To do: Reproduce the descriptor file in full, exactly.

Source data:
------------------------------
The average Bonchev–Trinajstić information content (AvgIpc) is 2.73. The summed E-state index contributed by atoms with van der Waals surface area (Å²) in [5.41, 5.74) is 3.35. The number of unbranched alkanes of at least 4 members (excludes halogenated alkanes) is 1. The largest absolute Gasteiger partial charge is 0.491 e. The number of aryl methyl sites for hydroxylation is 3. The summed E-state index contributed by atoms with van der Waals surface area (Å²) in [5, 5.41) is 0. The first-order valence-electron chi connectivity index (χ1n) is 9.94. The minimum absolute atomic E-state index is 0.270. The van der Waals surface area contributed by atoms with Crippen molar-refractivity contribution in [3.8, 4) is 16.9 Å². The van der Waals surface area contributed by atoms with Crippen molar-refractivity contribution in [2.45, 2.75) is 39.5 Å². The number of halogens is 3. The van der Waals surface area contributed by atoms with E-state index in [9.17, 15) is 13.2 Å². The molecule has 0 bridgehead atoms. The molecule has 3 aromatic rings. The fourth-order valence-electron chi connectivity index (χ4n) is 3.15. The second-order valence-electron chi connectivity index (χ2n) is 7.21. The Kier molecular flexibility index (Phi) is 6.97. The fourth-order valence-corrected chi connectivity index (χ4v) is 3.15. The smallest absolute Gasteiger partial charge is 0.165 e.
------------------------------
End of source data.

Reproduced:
The average Bonchev–Trinajstić information content (AvgIpc) is 2.73. The summed E-state index contributed by atoms with van der Waals surface area (Å²) in [5.41, 5.74) is 3.35. The number of unbranched alkanes of at least 4 members (excludes halogenated alkanes) is 1. The largest absolute Gasteiger partial charge is 0.491 e. The number of aryl methyl sites for hydroxylation is 3. The summed E-state index contributed by atoms with van der Waals surface area (Å²) in [5, 5.41) is 0. The first-order valence-electron chi connectivity index (χ1n) is 9.94. The minimum absolute atomic E-state index is 0.270. The van der Waals surface area contributed by atoms with Crippen molar-refractivity contribution in [3.8, 4) is 16.9 Å². The van der Waals surface area contributed by atoms with Crippen molar-refractivity contribution in [2.45, 2.75) is 39.5 Å². The number of halogens is 3. The van der Waals surface area contributed by atoms with E-state index in [9.17, 15) is 13.2 Å². The molecule has 0 bridgehead atoms. The molecule has 3 aromatic rings. The fourth-order valence-electron chi connectivity index (χ4n) is 3.15. The second-order valence-electron chi connectivity index (χ2n) is 7.21. The Kier molecular flexibility index (Phi) is 6.97. The fourth-order valence-corrected chi connectivity index (χ4v) is 3.15. The smallest absolute Gasteiger partial charge is 0.165 e.